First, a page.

Last Will and Testament

Understanding how beneficiary designations work with your estate plan

If you have life insurance or a retirement plan you’re certainly familiar with beneficiary designations (BDs). BDs give you the ability to designate who will receive the asset at your death. It’s important to know that a BD trumps your will or trust. So if you gift a life insurance policy to Bob in your Will, but you list Bill on the BD, Bob’s out of luck.

BDs can be an effective tool in avoiding probate or ensuring that assets are distributed to your beneficiaries quickly after your death. However, if not given some thought, BDs can lead to some potentially serious financial and legal problems.

Here’s an example:

Husband and wife with 4 kids ranging in ages from 12-21. 21 year old takes a few college classes but really has no direction in life. He has never been able to save money. Lives at home and plays hours of online poker. 17 year old daughter who does well in school. She's smart with money and saves nearly all she earns. 14 year old son who has special needs. He'll likely never be on his own and will receive government benefits his whole life. 12 year son who is the most difficult child. He's constantly in trouble and was recently caught vaping at school.

Husband has a good job with great retirement benefits. When he initially filled out the paperwork for his 401k he wasn’t exactly sure who to name as beneficiaries. So, like most people in his situation he asked the HR rep helping him with the paperwork, what he should do. The reps advice: “Just name your wife as the primary and each of your kids as contingent. That’s what everybody else does.” Just to be safe, he ran it past his financial adviser who said that's how advises people to do it. Husband and his wife did the same thing on their life insurance policies.

Sounds like good advice, right? You want your assets to go to your spouse and kids.

Husband and wife are involved in a horrible car accident and both die. Fortunately, they had planned for this sort of situation. They both had a $500k life insurance policy and husband had $200k in his 401k. They had Wills and had named guardians for the 3 minor kids On first glance it looks pretty good. But is it?

What happens with the insurance policies and the 401k?

The 21 year old gets a check from the insurance company for his 1/4 share ($250k) and an inherited IRA for $50k. Zero provisions on how to spend it. Do you think he's going to keep taking college classes? Unless someone helps him, this money's gone in 18-24 months.

17, 14 and 12 year olds. Because they’re all minors, they can’t own these assets themselves. Instead, a custodian is appointed who handles the assets on their behalf. When they reach a certain age (21 in Colorado) the kids gain control of the money. The 17 year old seems like she might make good decisions, but who knows. What about the 14 year old with special needs? Inheriting that kind of money will disqualify him from Medicaid benefits because it puts him well over the allowable asset limit. Oops. (Much more on special needs planning next time). Troubled 12 year old? Serious drug user by age 21. $300k is going to ruin his life.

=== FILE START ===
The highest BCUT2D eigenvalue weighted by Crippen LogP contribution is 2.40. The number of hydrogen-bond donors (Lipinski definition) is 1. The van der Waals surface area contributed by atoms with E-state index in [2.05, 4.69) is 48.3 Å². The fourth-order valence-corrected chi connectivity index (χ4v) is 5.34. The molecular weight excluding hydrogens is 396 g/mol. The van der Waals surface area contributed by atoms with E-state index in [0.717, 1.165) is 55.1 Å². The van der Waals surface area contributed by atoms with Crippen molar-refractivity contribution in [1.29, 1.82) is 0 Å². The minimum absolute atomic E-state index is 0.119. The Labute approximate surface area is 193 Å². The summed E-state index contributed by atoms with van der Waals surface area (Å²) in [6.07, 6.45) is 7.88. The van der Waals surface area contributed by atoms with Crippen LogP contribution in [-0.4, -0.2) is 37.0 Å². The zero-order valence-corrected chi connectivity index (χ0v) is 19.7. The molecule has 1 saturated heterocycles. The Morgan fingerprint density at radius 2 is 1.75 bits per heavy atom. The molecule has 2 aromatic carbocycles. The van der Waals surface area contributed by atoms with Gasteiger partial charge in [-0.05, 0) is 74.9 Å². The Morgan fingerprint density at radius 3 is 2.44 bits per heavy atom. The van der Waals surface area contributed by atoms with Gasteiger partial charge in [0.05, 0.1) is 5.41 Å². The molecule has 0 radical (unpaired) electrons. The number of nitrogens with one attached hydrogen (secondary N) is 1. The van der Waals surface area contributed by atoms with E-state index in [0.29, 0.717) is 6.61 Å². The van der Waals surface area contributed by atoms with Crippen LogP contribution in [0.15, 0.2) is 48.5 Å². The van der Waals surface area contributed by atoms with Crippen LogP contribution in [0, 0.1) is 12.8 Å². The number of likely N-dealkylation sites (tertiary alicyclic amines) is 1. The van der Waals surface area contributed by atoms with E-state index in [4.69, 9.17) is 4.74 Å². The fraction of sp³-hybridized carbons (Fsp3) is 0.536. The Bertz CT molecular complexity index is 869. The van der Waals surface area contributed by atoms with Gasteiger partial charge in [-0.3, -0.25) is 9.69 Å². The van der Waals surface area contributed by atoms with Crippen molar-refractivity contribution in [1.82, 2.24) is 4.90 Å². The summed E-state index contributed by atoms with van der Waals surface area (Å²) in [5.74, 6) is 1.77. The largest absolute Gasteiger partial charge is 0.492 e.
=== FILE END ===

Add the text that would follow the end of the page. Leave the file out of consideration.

Husband and wife never intended for this to happen. They always wanted the best for their kids and assumed that leaving money for their kids in case something like this happened would only help them. So how do you prevent this from happening?

First: If you have a financial adviser, share this example with them and see what they say. It might be time to get a new financial adviser.

Second: Talk to an estate planning attorney (not your neighbor who's a personal injury attorney or your sister-in-law who practices patent law) who can work with you to prevent something like this from happening.

Third: If necessary, update your beneficiary designations.

Can you put a price on peace of mind?

I recently finished helping two separate clients with their estate planning. After we signed all of their documents, they both expressed the same sentiment—”We feel so much peace knowing that when something happens, we have everything in place.”

Providing my clients with that peace of mind is my primary goal when creating estate plans. If you’ve been putting your planning off and it keeps nagging at you, call me to set up a free estate planning consultation.

5 Things Your High School Graduate Should Have Before Leaving Home For School

May is graduation month. This is a time when many of you may be celebrating your children’s academic achievements, and even getting ready to send them off to college. During this hectic and emotionally tumultuous time, you may be all-consumed with helping prepare your soon-to-be college student for the next phase, causing you to overlook important estate planning matters. There are a few important things you should add to your to-do list as you get ready to send your kids off to college. 

1. Durable Power of Attorney for Health Care